PlanetPhysics/Position Vector

In the space ${\displaystyle \mathbb {R} ^{3}}$, the vector ${\displaystyle {\vec {r}}\;:=\;(x,\,y,\,z)\;=\;x{\vec {i}}+y{\vec {j}}+z{\vec {k}}}$ directed from the origin to a point \,${\displaystyle (x,\,y,\,z)}$\, is the position vector of this point.\, When the point is variable, ${\displaystyle {\vec {r}}}$ represents a vector field and its length ${\displaystyle r\;:=\;{\sqrt {x^{2}+y^{2}+z^{2}}}}$ a scalar field.

The simple formulae

• ${\displaystyle \nabla \!\cdot {\vec {r}}=3}$
• ${\displaystyle \nabla \!\times \!{\vec {r}}={\vec {0}}}$
• ${\displaystyle \nabla r={\frac {\vec {r}}{r}}={\vec {r}}^{0}}$
• ${\displaystyle \nabla {\frac {1}{r}}=-{\frac {\vec {r}}{r^{3}}}=-{\frac {{\vec {r}}^{0}}{r^{2}}}}$
• ${\displaystyle \nabla ^{2}{\frac {1}{r}}=0}$

are valid, where ${\displaystyle {\vec {r}}^{0}}$ is the unit vector having the direction of ${\displaystyle {\vec {r}}}$.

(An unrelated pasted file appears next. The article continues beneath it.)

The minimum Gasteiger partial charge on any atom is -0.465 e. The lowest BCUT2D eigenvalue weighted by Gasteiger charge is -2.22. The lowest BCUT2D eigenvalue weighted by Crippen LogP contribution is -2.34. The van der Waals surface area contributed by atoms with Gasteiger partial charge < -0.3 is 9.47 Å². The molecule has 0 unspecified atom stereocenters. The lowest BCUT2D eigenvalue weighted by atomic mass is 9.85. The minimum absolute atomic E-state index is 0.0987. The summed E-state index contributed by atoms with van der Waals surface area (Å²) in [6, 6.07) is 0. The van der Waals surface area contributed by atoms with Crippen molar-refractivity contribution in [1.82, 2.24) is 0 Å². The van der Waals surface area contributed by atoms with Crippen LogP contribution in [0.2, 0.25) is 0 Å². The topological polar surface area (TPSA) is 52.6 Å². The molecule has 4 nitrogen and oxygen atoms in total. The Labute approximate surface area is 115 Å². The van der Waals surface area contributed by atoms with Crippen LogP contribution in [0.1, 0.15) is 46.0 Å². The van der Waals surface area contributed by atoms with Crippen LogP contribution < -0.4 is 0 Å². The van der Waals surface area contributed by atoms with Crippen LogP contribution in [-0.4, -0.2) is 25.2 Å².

If\, $\displaystyle \vec$ \, is a constant vector,\, ${\displaystyle {\vec {U}}\!\!:\mathbb {R} ^{3}\to \mathbb {R} ^{3}}$\, a vector function and\, ${\displaystyle f\!\!:\mathbb {R} \to \mathbb {R} }$\, is a twice differentiable function, then the formulae

• $\displaystyle \nabla(\vec\cdot\!\vec{r}) = \vec$
• ${\displaystyle \nabla \cdot ({\vec {\times }}{\vec {r}})=0}$
• ${\displaystyle ({\vec {U}}\!\cdot \!\nabla ){\vec {r}}={\vec {U}}}$
• ${\displaystyle ({\vec {U}}\!\times \!\nabla )\!\cdot \!{\vec {r}}=0}$
• ${\displaystyle ({\vec {U}}\!\times \!\nabla )\!\times \!{\vec {r}}=-2{\vec {U}}}$
• ${\displaystyle \nabla f(r)=f'(r)\,{\vec {r}}^{0}}$
• ${\displaystyle \nabla ^{2}f(r)=f''(r)\!+{\frac {2}{r}}f'(r)}$

hold.

[1]

References

1. {\sc K. V\"ais\"al\"a:} Vektorianalyysi . \,Werner S\"oderstr\"om Osakeyhti\"o, Helsinki (1961).